Initially part of a school project, we conducted user interviews with biologists working to conserve the leatherback sea turtle and identified a need: better nest temperature monitoring. Because the gender of sea turtle hatchlings is dependent on the temperature of the nest in which they are laid, monitoring nest characteristics is critical to conservation as global temperatures continue to rise. Researchers typically measure temperature with thermocouples, essentially two wires that produce a voltage proportional to the temperature.

Thermocouples are cheap and accurate, but they can get lost, buried in the sand, and are labor intensive to use. Currently, a biologist must walk up to the physical nest location every time they wish to take a single temperature reading, a process that can take three hours in peak nesting season.

Our sensor costs approximately $17 dollars and saves money by using common electronics components, a homemade 3D-printed case, and a coin cell battery.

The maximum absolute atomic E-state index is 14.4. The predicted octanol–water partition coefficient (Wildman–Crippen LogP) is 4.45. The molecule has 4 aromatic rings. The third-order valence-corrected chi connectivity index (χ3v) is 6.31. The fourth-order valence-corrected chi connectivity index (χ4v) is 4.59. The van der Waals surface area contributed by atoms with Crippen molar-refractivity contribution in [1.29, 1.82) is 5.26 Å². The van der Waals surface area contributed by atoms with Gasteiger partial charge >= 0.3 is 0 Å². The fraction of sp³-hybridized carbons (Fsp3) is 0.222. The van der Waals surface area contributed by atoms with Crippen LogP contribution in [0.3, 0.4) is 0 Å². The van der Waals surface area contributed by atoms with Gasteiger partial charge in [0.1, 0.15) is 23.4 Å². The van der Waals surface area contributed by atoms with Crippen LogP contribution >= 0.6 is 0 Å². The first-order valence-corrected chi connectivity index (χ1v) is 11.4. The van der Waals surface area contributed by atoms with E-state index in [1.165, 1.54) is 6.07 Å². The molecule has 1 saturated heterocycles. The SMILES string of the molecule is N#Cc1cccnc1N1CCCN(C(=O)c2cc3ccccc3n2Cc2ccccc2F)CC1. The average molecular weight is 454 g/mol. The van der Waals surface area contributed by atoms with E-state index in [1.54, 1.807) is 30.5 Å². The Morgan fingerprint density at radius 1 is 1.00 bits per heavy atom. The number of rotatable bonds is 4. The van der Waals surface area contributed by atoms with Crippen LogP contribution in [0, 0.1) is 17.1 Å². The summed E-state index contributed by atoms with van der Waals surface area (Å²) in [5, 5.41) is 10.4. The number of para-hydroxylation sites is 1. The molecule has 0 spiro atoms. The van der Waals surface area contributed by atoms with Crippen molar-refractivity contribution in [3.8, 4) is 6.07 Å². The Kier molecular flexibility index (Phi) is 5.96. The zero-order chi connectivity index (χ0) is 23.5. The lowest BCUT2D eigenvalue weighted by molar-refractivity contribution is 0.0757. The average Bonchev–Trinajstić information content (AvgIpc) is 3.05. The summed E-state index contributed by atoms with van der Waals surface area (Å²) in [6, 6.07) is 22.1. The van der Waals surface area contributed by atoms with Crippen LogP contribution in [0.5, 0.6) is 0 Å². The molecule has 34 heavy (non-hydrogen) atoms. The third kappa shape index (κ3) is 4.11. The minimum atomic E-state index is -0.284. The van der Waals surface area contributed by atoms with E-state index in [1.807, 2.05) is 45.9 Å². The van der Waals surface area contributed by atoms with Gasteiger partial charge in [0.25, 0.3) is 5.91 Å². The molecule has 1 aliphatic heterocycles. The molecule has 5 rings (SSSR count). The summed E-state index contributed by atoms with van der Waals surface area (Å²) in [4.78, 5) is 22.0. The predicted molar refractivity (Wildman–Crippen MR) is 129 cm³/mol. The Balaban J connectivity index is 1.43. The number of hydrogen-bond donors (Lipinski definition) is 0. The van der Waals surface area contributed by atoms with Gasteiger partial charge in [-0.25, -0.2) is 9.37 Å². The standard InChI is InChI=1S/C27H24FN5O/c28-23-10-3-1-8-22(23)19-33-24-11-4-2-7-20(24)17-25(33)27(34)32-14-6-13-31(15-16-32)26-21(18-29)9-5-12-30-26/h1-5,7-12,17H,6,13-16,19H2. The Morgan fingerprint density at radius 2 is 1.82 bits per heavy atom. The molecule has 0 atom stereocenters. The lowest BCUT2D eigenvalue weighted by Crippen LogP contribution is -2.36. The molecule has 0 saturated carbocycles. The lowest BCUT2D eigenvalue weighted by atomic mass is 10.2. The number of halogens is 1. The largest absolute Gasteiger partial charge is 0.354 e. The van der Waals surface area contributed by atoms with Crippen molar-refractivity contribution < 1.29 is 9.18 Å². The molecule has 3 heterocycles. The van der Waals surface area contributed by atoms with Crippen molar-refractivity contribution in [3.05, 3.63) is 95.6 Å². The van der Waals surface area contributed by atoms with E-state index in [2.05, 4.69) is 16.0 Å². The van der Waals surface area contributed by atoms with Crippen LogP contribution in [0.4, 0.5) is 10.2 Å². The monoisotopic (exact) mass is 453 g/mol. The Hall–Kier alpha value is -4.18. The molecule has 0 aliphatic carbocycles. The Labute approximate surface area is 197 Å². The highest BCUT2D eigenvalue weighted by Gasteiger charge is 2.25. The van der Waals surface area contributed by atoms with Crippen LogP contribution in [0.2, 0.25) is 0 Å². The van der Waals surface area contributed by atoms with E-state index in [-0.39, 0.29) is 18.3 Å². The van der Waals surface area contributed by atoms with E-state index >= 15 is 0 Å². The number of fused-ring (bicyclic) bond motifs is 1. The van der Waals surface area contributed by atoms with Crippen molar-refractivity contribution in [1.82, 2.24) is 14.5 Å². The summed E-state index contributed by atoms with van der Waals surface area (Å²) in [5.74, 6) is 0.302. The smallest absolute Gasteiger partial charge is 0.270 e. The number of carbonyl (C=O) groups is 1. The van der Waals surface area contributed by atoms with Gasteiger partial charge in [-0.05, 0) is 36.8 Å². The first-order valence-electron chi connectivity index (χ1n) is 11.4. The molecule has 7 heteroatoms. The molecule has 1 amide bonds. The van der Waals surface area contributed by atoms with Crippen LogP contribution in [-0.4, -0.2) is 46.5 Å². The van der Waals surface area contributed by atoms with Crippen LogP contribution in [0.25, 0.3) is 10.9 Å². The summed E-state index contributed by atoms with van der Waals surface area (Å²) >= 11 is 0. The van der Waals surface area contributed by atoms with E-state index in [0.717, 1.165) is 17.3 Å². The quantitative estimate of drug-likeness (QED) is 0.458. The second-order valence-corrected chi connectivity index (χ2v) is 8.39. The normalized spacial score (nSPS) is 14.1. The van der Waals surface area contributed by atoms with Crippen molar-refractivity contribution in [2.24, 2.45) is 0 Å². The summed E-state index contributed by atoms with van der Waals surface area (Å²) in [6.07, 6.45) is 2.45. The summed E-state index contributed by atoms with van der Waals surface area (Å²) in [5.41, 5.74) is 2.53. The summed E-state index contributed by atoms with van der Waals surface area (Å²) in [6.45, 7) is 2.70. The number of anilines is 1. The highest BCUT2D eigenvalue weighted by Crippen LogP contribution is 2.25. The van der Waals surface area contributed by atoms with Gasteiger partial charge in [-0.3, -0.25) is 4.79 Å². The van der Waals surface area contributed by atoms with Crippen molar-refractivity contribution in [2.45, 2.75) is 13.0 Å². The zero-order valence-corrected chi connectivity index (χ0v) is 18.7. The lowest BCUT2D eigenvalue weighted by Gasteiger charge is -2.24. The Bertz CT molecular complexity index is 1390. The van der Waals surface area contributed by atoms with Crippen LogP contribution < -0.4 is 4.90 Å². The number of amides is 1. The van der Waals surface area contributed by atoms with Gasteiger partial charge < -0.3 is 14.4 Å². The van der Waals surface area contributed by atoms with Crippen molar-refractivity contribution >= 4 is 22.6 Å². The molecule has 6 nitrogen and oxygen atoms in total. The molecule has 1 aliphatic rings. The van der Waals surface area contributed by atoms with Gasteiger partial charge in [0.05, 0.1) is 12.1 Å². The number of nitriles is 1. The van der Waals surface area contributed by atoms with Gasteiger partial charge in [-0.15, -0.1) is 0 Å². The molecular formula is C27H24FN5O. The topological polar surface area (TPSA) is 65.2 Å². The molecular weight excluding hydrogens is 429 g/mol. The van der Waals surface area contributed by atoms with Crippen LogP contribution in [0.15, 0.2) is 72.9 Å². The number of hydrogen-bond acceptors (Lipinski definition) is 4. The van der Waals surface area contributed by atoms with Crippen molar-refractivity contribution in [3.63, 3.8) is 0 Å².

Here’s how our sensor works: biologists currently patrol the beach at night looking for female turtles that come out of the ocean to nest. As the turtle is laying her eggs, the biologists will turn on our sensor and toss it into the nest.

The sensor is spherical in shape to prevent puncturing the shells of the turtle embryos—while still being strong enough to support the pressure of the sand covering the nest. The sensor will take measurements until the baby turtles hatch—about 65 days—after which the biologists will excavate the nest as part of a routine research procedure and recover the sensor.